Skip to content

Borrow these CO2 monitors from North Shore libraries

There are 7 kits available, which can be used to measure air quality home, the workplace and other indoor spaces
Aranet4 CO2 monitors that can provide a general indication of the indoor air quality. | North Vancouver District Public Library

Just how healthy is the air you’re breathing in your home?

To help find out, North Vancouver District Public Library has added new carbon dioxide-monitoring technology to its lending collection.

According to the library, the new monitor kits include Aranet4 CO2 monitors that can provide a general indication of the indoor air quality and how well ventilated an area is.

“Carbon dioxide is a gas pollutant found in indoor and outdoor air that can come from cigarette smoking, unvented or poorly vented fuel-burning appliances, by breathing and more,” reads a statement. “The presence of increased levels of carbon dioxide may have impacts on our general wellbeing, including fatigue and headaches, decreased productivity, and increased risk of airborne infections.”

The library said the monitors can provide people in the community the ability to assess carbon dioxide levels in homes, workplaces or other spaces they regularly use. Those readings could help inform decisions on whether improvements are required, like opening windows, swapping appliances if they have the means to do so, or reducing the number of occupants in a space.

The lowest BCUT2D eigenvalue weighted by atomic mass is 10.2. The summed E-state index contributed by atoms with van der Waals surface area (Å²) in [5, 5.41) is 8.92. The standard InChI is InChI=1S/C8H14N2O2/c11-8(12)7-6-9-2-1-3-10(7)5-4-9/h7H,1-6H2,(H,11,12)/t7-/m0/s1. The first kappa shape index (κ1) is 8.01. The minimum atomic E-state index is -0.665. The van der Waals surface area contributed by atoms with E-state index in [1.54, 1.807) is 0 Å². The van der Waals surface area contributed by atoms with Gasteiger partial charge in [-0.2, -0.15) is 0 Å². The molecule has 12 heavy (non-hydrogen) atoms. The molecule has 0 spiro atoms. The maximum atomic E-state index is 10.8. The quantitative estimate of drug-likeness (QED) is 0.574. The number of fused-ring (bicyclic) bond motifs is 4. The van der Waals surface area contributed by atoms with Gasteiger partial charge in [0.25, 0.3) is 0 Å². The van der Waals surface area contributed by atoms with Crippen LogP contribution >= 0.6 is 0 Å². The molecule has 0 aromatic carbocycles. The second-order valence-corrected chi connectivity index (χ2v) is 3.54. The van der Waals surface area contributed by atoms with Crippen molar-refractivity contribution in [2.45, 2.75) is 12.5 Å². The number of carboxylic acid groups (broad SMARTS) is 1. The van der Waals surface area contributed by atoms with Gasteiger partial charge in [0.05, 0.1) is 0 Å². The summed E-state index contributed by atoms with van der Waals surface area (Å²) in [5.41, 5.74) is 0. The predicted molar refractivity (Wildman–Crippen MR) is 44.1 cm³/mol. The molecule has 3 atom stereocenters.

Believed to be the first library in British Columbia to offer carbon dioxide monitor kits, the NVDPL said it was motivated by Peterborough Public Library in Ontario, which started lending kits in April, which inspired similar programs at Toronto Public Library and other Canadian libraries.

The Aranet4 monitors are also available to cardholders at West Vancouver Memorial Library, along with light-therapy lamps to boost well-being during the darker months.

Krista Scanlon, collection services manager at NVDPL, anticipates a high demand for these kits, as they’ve seen high interest in other special collections, like their radon detector kits.

“We know people in our community are looking for more ways to be more informed about the indoor spaces they are visiting, especially as we head indoors during these colder months,” she said.

Director of library services Jacqueline van Dyk expressed gratitude for financial support from the province through the Ministry of Municipal affairs, as well as ES Canada, which donated one of the devices.

“Our libraries pride themselves on providing equitable access to resources and technologies that our community may not otherwise be able to afford or access, which is particularly essential these days,” she said.

There are seven carbon dioxide monitor kits available through NVDPL that can be borrowed for up to one week – renewals are permitted if no one is waiting. For more information about carbon dioxide, or to place a hold on a device visit the library’s website.

push icon
Be the first to read breaking stories. Enable push notifications on your device. Disable anytime.
No thanks